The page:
The Eleventh Circuit Court of Appeals today released an opinion in a case involving various challenges to SORNA, including under the Commerce and Necessary and Proper Clauses. The constitutional issues were previously decided by the Eleventh Circuit in United States v. Ambert, 561 F.3d 1202 (11th Cir. 2009), but were raised apparently for preservation purposes. In addition to upholding SORNA, the Court found that sex offenders are not exempt from its registration requirements, even when the jurisdiction in which he is required to register has not yet implemented SORNA. You may read the full opinion here.
Interestingly, the Court did discuss the defendant's claim that he had no duty to register under SORNA because he had no notice of the duty to register (relying on Lambert v. California, 355 U.S. 225 (1957)). The Court distinguished Lamberton the ground that the defendant here had "actual knowledge that he had a duty to register in Alabama." The defendant was admittedly given notice of his duty to register, but the notice was unclear as to whether he must register under state law or SORNA. The Court however noted that there were "sufficient circumstances to prompt [the defendant] to have inquired upon his duty to register." Thus, the Court concluded that “notice of a duty to register under state law is sufficient to satisfy the Due Process Clause.”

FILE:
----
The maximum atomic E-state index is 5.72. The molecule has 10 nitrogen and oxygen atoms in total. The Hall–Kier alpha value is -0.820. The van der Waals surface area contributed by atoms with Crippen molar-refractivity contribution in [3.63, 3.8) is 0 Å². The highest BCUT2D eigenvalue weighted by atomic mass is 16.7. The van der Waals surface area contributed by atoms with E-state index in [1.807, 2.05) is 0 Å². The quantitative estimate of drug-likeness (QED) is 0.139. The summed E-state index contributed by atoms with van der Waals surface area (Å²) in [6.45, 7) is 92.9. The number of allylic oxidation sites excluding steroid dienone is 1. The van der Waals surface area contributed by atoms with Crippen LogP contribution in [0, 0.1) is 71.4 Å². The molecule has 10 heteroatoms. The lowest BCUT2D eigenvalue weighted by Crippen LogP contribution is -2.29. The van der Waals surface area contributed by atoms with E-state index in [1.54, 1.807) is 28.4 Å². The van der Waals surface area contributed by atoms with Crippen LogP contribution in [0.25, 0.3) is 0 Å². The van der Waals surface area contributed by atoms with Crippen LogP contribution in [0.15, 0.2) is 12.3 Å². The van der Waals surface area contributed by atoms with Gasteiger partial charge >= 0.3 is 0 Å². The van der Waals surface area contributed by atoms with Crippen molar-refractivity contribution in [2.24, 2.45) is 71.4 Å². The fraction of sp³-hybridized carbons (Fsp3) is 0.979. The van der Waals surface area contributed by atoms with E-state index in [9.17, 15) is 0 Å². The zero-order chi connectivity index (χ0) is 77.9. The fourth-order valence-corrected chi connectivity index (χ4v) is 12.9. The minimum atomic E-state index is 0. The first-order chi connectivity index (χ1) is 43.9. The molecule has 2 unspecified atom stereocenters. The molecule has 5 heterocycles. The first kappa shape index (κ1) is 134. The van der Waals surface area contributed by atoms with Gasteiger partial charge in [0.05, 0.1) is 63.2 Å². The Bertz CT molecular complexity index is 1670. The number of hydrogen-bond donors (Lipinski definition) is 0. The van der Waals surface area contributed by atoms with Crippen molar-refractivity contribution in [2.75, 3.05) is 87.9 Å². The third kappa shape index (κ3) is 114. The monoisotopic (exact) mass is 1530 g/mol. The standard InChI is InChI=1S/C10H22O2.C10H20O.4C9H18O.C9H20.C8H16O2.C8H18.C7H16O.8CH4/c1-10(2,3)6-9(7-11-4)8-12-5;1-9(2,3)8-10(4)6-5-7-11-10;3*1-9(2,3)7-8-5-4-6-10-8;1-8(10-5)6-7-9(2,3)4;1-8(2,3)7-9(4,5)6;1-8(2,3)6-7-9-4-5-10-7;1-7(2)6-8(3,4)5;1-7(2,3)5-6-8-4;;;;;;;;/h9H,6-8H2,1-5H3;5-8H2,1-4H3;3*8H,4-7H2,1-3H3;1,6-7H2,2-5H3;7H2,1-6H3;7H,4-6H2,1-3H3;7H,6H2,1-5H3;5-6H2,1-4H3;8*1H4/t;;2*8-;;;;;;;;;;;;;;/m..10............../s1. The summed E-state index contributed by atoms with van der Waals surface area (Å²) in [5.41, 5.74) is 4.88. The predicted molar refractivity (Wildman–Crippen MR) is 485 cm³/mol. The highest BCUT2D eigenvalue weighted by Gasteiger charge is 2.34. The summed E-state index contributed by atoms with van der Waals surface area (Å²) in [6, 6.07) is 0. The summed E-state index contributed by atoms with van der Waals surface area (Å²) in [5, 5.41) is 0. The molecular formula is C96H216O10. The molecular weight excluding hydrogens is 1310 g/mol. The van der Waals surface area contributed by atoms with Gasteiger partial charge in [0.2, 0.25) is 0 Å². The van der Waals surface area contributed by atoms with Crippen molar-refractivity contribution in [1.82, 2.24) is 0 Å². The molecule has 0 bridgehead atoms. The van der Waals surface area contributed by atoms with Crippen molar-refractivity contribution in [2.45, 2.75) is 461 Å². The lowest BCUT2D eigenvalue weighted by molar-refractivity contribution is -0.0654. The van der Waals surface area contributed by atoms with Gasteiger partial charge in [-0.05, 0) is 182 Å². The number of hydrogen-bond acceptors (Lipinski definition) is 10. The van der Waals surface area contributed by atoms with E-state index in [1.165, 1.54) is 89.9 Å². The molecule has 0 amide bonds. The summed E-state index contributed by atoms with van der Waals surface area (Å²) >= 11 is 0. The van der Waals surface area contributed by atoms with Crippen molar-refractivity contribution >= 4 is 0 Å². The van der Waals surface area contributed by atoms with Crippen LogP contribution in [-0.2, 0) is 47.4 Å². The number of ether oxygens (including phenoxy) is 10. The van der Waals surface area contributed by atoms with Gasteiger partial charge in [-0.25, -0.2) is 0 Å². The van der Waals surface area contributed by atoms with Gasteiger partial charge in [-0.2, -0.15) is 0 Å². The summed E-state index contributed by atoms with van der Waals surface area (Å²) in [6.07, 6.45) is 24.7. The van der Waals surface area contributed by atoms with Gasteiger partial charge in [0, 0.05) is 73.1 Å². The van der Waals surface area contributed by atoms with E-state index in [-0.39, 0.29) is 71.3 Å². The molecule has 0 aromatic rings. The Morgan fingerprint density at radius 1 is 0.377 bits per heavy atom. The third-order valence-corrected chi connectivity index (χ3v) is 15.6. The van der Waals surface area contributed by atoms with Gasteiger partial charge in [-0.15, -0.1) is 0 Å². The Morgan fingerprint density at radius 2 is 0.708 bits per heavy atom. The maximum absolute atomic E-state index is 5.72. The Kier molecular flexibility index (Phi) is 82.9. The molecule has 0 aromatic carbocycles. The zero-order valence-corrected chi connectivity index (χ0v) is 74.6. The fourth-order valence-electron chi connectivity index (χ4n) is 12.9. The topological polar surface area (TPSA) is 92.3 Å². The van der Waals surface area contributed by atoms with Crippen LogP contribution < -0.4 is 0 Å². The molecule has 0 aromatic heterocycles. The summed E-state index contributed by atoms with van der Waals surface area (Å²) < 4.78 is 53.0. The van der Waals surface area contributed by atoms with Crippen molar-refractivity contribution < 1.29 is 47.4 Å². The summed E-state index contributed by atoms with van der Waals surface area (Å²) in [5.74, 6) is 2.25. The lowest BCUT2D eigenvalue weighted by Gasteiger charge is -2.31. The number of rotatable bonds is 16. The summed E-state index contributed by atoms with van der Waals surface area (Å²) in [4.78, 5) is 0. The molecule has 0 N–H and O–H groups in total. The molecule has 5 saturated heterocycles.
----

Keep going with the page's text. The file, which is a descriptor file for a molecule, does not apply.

The ruling by the 11th Circuit Court of Appeals on Thursday marks the first time an appeals court in the circuit has upheld the Adam Walsh Act, a 2006 law that aims to create a national sex offender database and creates stiff penalties for those who fail to register.
It stems from the case of William Eric Brown, who was appealing his 2008 conviction for failing to reregister as a sex offender after moving from North Carolina to Alabama. Brown had argued the new requirements were "impossible" to comply with because he never received notification about them.
The three-judge panel's ruling, however, concluded there was "no due process violation."